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500 mg as bolus followed by an extended infusion of 1500 mg of meropenem every 8 h failed to achieve in one-third of the patients an optimal PK/PD against non-resistant strains of these organisms: is CRRT responsible for this situation?

A Letter to the Editor to this article was published on 04 December 2020

The Original Article was published on 10 January 2020

We read with great interest the recent paper by Kothekar et al. who conclude that in patients with severe sepsis or septic shock, extended infusions (EI) of 1000 mg of meropenem over 3 h, administered every 8 h on the first and third days, provided adequate coverage against sensitive strains of Enterobacteriaceae, Pseudomonas aeruginosa and Acinetobacter baumannii [1]. However, this dosing regimen failed to achieve a fraction of time (fT) > 4 μg/mL > 40 for activity against non-resistant strains of these organisms in more than one-third of patients [1]. A bolus of 500 mg followed by EI of 1500 mg every 8 h was predicted to achieve this target in all patients [1]. The question is why was this the case in this study. We would like to comment. Though the study excluded at baseline patients with calculated creatinine clearance < 50 mL/min and those not expected to survive for 72 h, the cohort of patients included in the study had severe sepsis, with a mean SOFA score at day 1 of 7.35 ± 3.62 and 60% required inotropes. As such, we would expect a higher likelihood of acute kidney injury (AKI) and the need for renal replacement therapy (RRT) in this cohort. Nearly half of critically ill patients, especially those with septic shock, have or develop AKI and 20–25% need RRT within the first week of admission to intensive care [2]. Losses of meropenem are significant by convection and dose adaptations are necessary [3]. According to a population PK/PD model of meropenem developed in critically patients undergoing continuous RRT (CRRT), Isla et al. [4] recommended continuous infusion (CI) for treatment of pathogens with a MIC ≥ 4. In that study, meropenem was significantly eliminated by CRRT, necessitating steady-state doses of 1 g every 8 h to maintain concentrations active against more resistant organisms [4]. Because the stability of meropenem reconstituted in solution is influenced by storage temperature [5], it is advised to infuse 2 g meropenem for 8 h, 3 times daily to cover a 24 h period [3]. It stands to reason as in the Kothekar et al. paper that if drug dose adaptation was not done in CRRT patients and CI was not used in cases of pathogens with a MIC ≥ 4, some of the patients may have been underdosed, even with 1 g every 8 h. Again, in the Kothekar et al. paper it would be interesting to know the proportion of patients in the study who received CRRT, especially amongst the patients who failed to achieve adequate PK/PD.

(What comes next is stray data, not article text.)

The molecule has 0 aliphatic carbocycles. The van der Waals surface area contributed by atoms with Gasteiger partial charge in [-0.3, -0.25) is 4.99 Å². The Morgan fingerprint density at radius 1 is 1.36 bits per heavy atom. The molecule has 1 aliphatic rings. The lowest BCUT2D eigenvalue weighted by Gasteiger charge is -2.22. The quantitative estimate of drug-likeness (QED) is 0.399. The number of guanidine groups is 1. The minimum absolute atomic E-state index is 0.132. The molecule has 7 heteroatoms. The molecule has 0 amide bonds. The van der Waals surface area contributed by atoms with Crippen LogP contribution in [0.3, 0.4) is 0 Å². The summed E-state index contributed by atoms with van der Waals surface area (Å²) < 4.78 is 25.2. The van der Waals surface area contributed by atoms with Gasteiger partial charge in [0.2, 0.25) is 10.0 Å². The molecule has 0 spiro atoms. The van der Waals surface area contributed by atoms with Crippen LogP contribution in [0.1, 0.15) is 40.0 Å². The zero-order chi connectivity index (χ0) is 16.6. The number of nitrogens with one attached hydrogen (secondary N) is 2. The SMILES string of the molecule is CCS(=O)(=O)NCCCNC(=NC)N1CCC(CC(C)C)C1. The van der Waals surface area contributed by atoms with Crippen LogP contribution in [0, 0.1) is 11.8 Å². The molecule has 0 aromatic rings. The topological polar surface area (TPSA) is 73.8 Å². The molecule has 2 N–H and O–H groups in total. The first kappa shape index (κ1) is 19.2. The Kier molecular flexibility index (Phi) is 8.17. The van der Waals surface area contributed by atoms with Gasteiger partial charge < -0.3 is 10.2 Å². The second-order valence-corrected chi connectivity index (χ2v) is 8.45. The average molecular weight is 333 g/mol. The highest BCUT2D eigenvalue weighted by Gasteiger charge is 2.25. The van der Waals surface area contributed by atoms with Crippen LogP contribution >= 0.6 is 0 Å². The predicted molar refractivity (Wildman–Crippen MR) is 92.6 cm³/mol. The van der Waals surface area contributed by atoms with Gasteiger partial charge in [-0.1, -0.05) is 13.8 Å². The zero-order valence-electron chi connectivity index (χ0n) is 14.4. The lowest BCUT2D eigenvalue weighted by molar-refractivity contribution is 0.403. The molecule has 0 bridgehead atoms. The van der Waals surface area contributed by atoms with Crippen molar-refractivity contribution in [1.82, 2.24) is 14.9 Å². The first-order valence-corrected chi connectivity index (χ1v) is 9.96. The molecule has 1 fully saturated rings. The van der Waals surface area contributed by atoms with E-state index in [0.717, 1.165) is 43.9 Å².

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Extended infusions


Fraction of time


Sequential Organ Failure Assessment


Renal replacement therapy


Acute kidney injury




Continuous renal replacement therapy


Continuous infusion


Minimum inhibitory concentration


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We would like to thank Dr Melissa Jackson for critical review of the manuscript.



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PMH, SR, DDB designed the paper. All authors participated in drafting and reviewing. All authors read and approved the final manuscript.

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Correspondence to Patrick M. Honore.

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Honore, P.M., Barret Gutierrez, L., Kugener, L. et al. 500 mg as bolus followed by an extended infusion of 1500 mg of meropenem every 8 h failed to achieve in one-third of the patients an optimal PK/PD against non-resistant strains of these organisms: is CRRT responsible for this situation?. Ann. Intensive Care 10, 163 (2020).

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